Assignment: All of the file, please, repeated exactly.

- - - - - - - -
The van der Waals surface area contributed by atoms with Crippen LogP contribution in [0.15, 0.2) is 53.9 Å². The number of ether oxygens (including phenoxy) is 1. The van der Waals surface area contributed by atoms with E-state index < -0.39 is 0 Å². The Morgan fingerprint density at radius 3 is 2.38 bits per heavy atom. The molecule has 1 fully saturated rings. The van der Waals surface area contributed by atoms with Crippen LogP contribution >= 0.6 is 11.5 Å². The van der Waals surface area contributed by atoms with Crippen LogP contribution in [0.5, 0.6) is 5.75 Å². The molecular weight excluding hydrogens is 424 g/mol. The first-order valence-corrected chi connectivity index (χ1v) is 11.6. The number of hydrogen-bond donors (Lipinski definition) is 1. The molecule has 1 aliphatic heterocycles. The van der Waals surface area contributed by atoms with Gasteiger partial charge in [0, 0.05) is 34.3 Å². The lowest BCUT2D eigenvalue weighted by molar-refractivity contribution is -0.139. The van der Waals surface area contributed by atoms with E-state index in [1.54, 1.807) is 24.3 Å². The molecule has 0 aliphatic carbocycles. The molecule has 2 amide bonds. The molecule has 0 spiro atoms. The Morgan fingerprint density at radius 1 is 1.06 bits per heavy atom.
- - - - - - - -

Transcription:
The van der Waals surface area contributed by atoms with Crippen LogP contribution in [0.15, 0.2) is 53.9 Å². The number of ether oxygens (including phenoxy) is 1. The van der Waals surface area contributed by atoms with E-state index < -0.39 is 0 Å². The Morgan fingerprint density at radius 3 is 2.38 bits per heavy atom. The molecule has 1 fully saturated rings. The van der Waals surface area contributed by atoms with Crippen LogP contribution >= 0.6 is 11.5 Å². The van der Waals surface area contributed by atoms with Crippen LogP contribution in [0.5, 0.6) is 5.75 Å². The molecular weight excluding hydrogens is 424 g/mol. The first-order valence-corrected chi connectivity index (χ1v) is 11.6. The number of hydrogen-bond donors (Lipinski definition) is 1. The molecule has 1 aliphatic heterocycles. The van der Waals surface area contributed by atoms with Gasteiger partial charge in [0, 0.05) is 34.3 Å². The lowest BCUT2D eigenvalue weighted by molar-refractivity contribution is -0.139. The van der Waals surface area contributed by atoms with E-state index in [1.54, 1.807) is 24.3 Å². The molecule has 0 aliphatic carbocycles. The molecule has 2 amide bonds. The molecule has 0 spiro atoms. The Morgan fingerprint density at radius 1 is 1.06 bits per heavy atom.